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Will Dreams Come True? Review ofThe Atomic Components of Thought,by John R. Anderson and Christian Lebiere

Authors
Journal
Journal of Mathematical Psychology
0022-2496
Publisher
Elsevier
Publication Date
Volume
45
Issue
6
Identifiers
DOI: 10.1006/jmps.2001.1381
Disciplines
  • Computer Science
  • Economics
  • Education
  • Psychology

Abstract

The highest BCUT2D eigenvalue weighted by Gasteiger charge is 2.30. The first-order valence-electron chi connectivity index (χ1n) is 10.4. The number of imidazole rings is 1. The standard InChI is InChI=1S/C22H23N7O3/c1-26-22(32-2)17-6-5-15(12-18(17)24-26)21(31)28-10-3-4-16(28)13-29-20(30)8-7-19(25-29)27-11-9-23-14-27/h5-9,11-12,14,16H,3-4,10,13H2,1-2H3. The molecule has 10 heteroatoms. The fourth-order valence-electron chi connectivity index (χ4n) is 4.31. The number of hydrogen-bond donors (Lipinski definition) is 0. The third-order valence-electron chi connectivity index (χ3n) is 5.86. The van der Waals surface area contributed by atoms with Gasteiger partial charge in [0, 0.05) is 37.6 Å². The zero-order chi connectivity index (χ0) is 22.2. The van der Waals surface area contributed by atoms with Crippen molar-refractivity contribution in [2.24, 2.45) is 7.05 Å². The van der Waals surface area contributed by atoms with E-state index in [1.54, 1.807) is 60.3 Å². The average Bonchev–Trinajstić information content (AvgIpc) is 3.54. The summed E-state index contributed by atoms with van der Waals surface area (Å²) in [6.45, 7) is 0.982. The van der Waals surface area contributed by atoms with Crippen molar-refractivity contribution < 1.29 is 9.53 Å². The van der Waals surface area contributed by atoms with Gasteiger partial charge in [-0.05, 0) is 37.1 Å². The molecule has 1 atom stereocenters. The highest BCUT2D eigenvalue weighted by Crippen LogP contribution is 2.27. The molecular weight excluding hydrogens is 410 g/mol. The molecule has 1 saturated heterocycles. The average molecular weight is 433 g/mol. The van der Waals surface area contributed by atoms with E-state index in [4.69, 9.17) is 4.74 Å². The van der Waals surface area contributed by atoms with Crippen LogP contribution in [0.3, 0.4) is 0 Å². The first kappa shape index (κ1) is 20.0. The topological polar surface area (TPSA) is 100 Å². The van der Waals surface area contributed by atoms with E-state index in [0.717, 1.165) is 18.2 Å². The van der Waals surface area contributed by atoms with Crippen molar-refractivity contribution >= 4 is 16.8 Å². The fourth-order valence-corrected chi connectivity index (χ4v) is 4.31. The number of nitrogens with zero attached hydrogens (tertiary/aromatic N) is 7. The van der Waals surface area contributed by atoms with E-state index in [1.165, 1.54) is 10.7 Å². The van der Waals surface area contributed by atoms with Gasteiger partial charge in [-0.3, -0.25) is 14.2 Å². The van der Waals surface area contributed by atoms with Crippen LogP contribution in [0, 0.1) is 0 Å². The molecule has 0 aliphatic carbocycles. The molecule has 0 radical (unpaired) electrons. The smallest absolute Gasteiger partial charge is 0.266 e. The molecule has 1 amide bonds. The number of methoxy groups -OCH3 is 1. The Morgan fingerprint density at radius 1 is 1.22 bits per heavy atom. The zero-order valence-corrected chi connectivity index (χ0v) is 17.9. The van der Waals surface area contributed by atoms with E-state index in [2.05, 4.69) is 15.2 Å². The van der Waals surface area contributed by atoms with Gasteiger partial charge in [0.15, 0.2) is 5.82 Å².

Abstract John R. Anderson is a distinguished researcher of cognitive psychology and cognitive science, whose work has helped shape these fields for more than 20 years. He is the Walter VanDyke Bingham Professor of Cognitive Science and a professor in the Department of Psychology at Carnegie Mellon University in Pittsburgh, where he has taught since 1978. He received a Ph.D. from Stanford University in 1972 and has been a junior fellow at the University of Michigan and assistant, associate, and full professor at Yale University. He is an elected member of the Society of Experimental Psychologists and has been the President of the Cognitive Science Society (1988–1989). Anderson has received the American Psychological Association Distinguished Scientific Career Award. He is a fellow of the American Academy of Arts and Sciences and has completed close to 300 publications, including several monographs and co-authored books. His research goal is to understand how people organize knowledge that they acquire from their diverse experiences to produce intelligent behavior. The concern is very much with how it is all put together and this has led to the focus on what are called “unified theories of cognition.” Christian Lebiere is a research scientist in the Human–Computer Interaction Institute at Carnegie Mellon University. He holds a B.S. degree in computer science from the Université de Liège, Belgium (1986), and a M.S. (1990) and Ph.D. (1998) in computer science from Carnegie Mellon University. His research interests are cognitive architectures and their applications to psychology, artificial intelligence, economics, decision theory, and human–computer interaction. He has published several journal articles and conference papers on these topics. The reviewer, Franz Schmalhofer, is a Professor of Cognitive Psychology at the University of Osnabrueck. He has received a Ph.D. in 1982 in psychology from the University of Colorado, Boulder. He was a postdoctoral research associate at the University of Heidelberg (1982–1984), an assistant professor at the University of Freiburg, Germany, and at McGill University (1984–1989), and a research group leader and senior scientist at the German Research Center for Artificial Intelligence in Kaiserslautern (1989–2000). In 1996 he was awarded the venia legendi for teaching psychology at the University of Heidelberg. He published a book entitled Constructive Knowledge Acquisition in 1998 and has additional publications on text comprehension, problem solving, memory, decision making, artificial intelligence, human–computer interaction, and knowledge management

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